June 08, 2014
By: Mark DiOrio
Source: Utica Observer-Dispatch
Nearly halfway through the decade in which retail and sales, the
food service industry and home health care are projected to provide the
Mohawk Valley with the most job openings, a shift in the employment
landscape appears to be on the horizon.
Every two years the
state Department of Labor projects which areas of industry will feature
the most new and replacement jobs. The last round, which focused on 2010
to 2020, found:
* Retail and sales should add a combined 500 jobs annually.
* Food service and preparation should add 360 jobs a year.
* Home health and personal care aides should add 350.
What those projections don’t take into account, however, is the
potential for the 7,000 estimated high-tech jobs that are expected in
the coming years thanks to the Computer Chip Commercialization Center
scheduled to open this year at SUNYIT, the planned Marcy nanocenter and
the Northeast UAS Airspace Integration Research Alliance’s drone program
at Griffiss Business and Technology Park.
retail and restaurants will still be very important to the area, and I
expect them to continue to grow ... but you have to keep in mind things
that are not yet added to the mix,” said Alice Savino, executive
director of the Workforce Investment Board of Herkimer, Madison and
Oneida Counties. “In addition to
the high-tech jobs that we
do know that will be coming, there will also be all sorts of support
jobs that will bring in even more. We don’t have a crystal ball, but I
think these growth projections will look much different in the future.”
Current jobs |should continue
Mary Lourdes Lounsbury, director of St. Elizabeth Certified Home
Health Agency, and Joe Steet Sr., co-owner of the Steet-Ponte Auto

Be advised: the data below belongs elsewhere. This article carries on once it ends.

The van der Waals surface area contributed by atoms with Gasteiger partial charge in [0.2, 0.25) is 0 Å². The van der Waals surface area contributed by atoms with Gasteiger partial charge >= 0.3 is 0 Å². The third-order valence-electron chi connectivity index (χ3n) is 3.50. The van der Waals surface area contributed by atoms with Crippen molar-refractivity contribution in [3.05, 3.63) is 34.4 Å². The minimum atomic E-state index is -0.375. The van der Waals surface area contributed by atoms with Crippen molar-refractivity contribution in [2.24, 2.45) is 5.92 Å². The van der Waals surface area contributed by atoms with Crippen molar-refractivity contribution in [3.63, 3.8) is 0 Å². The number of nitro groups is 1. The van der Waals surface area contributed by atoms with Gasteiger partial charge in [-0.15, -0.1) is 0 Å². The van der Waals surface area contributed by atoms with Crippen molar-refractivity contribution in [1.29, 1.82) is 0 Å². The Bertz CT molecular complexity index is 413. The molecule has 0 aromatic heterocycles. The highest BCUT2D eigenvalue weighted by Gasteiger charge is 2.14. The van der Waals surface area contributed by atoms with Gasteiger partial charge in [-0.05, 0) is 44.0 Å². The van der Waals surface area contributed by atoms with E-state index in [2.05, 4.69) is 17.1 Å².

Group, are confident that the growth in their respective industries will
Lounsbury’s agency employs 25 various home care
professionals and contracts out about 15 to 20 home health aides a week.
She said the need for those aides has shot up every year, thanks to the
growing aging population and hospitals trying to release patients
sooner and keep them out due to re-admission penalties.
“Those things are keeping us busier and busier … and actually leading to
a shortage,” Lounsbury said. “It’s a tough job and a challenge to
retain people. There are different dynamics you’re running into, and it
takes a certain type of person who really enjoys the type of work.”
Over the past few years, Steet’s six area dealerships have increased
their staffs by about 20 percent, and over the next five, he said he
expects to add at least five positions to each one annually.
About 20 percent of each dealership’s 50 employees are in sales, and
Steet said he has managed to keep his turnover rate low by creating a
profitable work environment for them.
“I make it a point not
to flood the floors with salespeople,” Steet said. “We keep on enough to
make everyone happy … but the more you sell the more you need. And that
leads to more management and more office help, service and parts,
administrative, all the way down the line.”
Steet said he has
an expansion plan in place for when the onslaught of new high-tech jobs
hits the area, but those positions could be knocking his industry down a
few pegs when it comes to job opportunities.
Mark Barbano, regional economist for the state Department of Labor,
said based on the growth in the Capital Region that happened when Global
Foundries brought its chip fabrication plant to Malta, the Mohawk
Valley’s current top areas for job growth soon will be replaced by a new
array of positions.
“Hypothetically … our projections would
show an additional need for engineering jobs such as electrical
engineers and industrial engineers … jobs in technician fields such as
industrial engineering technicians and electrical and electronics
engineering technicians … and also semiconductor processors and
industrial machinery mechanics,” Barbano said. “And then there are other
support jobs found in any large manufacturing facility such as
managers, human resource specialists, clerical staff, etc.”
The interest level for those positions was on full display in April when
more than 1,700 people showed up to a job fair at SUNYIT that was
looking to fill 300 positions at its Quad-C facility that is set to open
The college’s acting president, Bob Geer, said
that in addition to the technical and engineering programs it already
offers to prepare students for those jobs, it also offers training
certificate programs that will qualify people for certain positions, and
even more opportunities will become available in light of SUNYIT’s
recent merger with the College of Nanoscale Science and Engineering in
“We are in a continuous process of building the
infrastructure to prepare for what is to come,” Geer said. “We want to
have a direct connection to the programs here and have all those
entities working together in one rapid network.”
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